Financial Performance of Farming
Over the past two years real farm income reached levels not seen since 1972 (Figure 1). But as most in agriculture know, times are not always this good. Margins are typically not as strong as they have been over the last few years. USDA projects total farm income is expected to decrease in 2023, though this is an early projection and a lot can change between now and the end of the year.
In addition to having tight margins, farming is also a very capital-intensive business, with high value assets like land, machinery, and livestock. Total farm assets are also shown in Figure 1, along with total farm debt and equity that fund the assets.
Figure 1. Real US Farm Income, Assets, Debt, and Equity
One measure of the leverage in agriculture is the relationship of farm debt to farm assets. As shown in Figure 1 both the value of farm assets and farm debt have been rising. Figure 2 shows how these values have moved together. On average, farm debt rises by $118,400 for every $1 million rise in farm asset values.
While there is variation around this relationship, it shows that agriculture as a whole is not highly leveraged with regards to debt to asset ratios, although individual farmers (especially those that are cash renting and do not have a strong fixed asset base underpinning their operation) may be much more highly leveraged.
Figure 2. Relationship of Farm Debt to Farm Assets
Figure 3. Relationship of Farm Debt to Farm Income
A challenge within agriculture, however, is that there is little relationship between net farm income and debt. The trendline in Figure 3 implies for every $1 net farm income rises, farm debt increases by 49.3 cents. However, the R-square of this relationship is near zero, meaning there is little correlation between income and debt.
There have been times when national net farm income was below $50 billion and farm debt was near $500 billion and times when net farm income is above $150 billion and farm debt was still around $500 billion. Clearly, it is easier to service the debt when net farm income is above $150 billion than when it is below $50 billion.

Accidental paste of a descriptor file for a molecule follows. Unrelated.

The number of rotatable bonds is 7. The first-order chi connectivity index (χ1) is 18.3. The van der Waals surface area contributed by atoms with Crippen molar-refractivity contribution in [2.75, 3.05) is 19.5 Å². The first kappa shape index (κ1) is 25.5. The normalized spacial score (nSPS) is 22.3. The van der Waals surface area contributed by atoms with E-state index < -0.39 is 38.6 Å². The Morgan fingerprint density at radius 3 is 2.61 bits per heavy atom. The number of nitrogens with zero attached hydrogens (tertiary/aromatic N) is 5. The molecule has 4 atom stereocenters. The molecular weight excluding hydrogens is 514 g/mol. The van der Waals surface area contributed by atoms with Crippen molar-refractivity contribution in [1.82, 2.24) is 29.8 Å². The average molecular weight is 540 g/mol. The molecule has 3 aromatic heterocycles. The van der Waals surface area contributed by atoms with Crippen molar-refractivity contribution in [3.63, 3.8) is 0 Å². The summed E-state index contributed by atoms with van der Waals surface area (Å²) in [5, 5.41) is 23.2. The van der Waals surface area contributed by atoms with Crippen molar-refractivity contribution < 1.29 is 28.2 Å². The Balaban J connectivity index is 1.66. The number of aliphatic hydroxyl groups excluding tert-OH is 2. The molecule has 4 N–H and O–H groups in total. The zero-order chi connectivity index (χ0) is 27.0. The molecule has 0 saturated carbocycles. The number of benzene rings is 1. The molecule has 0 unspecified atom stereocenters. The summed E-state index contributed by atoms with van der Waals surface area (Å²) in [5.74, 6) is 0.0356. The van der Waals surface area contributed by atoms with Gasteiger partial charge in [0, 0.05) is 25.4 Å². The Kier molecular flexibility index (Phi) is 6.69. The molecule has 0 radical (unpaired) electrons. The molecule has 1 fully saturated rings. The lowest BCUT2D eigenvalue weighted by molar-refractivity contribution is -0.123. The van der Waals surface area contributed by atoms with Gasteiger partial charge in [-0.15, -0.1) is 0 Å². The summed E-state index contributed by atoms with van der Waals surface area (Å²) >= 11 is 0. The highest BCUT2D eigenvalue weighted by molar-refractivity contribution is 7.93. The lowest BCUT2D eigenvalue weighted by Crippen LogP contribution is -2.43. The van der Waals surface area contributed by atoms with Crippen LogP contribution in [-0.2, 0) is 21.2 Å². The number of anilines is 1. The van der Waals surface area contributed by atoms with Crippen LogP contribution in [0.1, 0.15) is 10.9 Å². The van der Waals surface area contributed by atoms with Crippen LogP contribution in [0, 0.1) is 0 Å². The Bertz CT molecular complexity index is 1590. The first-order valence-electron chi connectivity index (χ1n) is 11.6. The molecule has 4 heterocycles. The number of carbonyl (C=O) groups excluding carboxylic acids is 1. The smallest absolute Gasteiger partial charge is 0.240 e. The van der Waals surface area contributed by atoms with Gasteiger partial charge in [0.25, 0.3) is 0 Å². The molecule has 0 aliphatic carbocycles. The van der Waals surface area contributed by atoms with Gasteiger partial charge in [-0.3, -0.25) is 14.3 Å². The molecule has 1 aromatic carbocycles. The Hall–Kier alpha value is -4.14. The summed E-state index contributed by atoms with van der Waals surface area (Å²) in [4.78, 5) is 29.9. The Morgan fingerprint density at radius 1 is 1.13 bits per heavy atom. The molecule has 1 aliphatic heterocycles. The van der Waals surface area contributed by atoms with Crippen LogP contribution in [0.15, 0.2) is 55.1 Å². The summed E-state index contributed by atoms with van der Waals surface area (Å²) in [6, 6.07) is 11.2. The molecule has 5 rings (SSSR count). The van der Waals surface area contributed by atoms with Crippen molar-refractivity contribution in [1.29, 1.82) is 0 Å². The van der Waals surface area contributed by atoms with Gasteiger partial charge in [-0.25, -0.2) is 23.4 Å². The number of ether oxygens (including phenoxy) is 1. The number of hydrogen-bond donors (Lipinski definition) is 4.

Returns to Farming
To understand the relative financial performance of farming, returns to farm equity can be compared to US stock market returns. Returns to farm equity shows the return on capital investment in farming. Equity growth occurs after payments for labor have been accounted for and provides an overview of how profitable the business and does not include the wages or salaries paid to workers or compensation for labor taken by the operating farmer.
A comparison of real growth in farm equity to real growth in the stock market is shown in Figure 4. Since 1960, annual growth in farm equity has averaged 1.7%, while stock market returns have been much higher at 6.7%.
Figure 4. Real Growth of Farm Equity vs. S&P 500 Index
The fact that average returns to stock market equity are higher than returns to farming is not that surprising considering the maturity of both markets and the relative risk underlying ownership of assets in both markets (land in agriculture and stocks as aggregated in the S&P 500).
Agriculture is a very mature market. There are many established farmers across the US who compete with one another all using relatively similar production methods. Furthermore, the agricultural land in the U.S has been fully developed for more than a century. While technological advancements are may make land more productive, large increases in the quantity of agricultural land is not occurring.
On the other hand, The S&P 500 contains companies operating in industries that are younger and growing faster than agriculture. For example, Apple, Meta (Facebook), Alphabet (Google), and Amazon did not even exist 30 years ago. The development of new technology as well as the growth of economic activity associated with that new technology make the assets of the S&P 500 much less mature than those employed in agriculture. Mature markets are expected to be very competitive and generally have lower returns than newer, faster growing markets.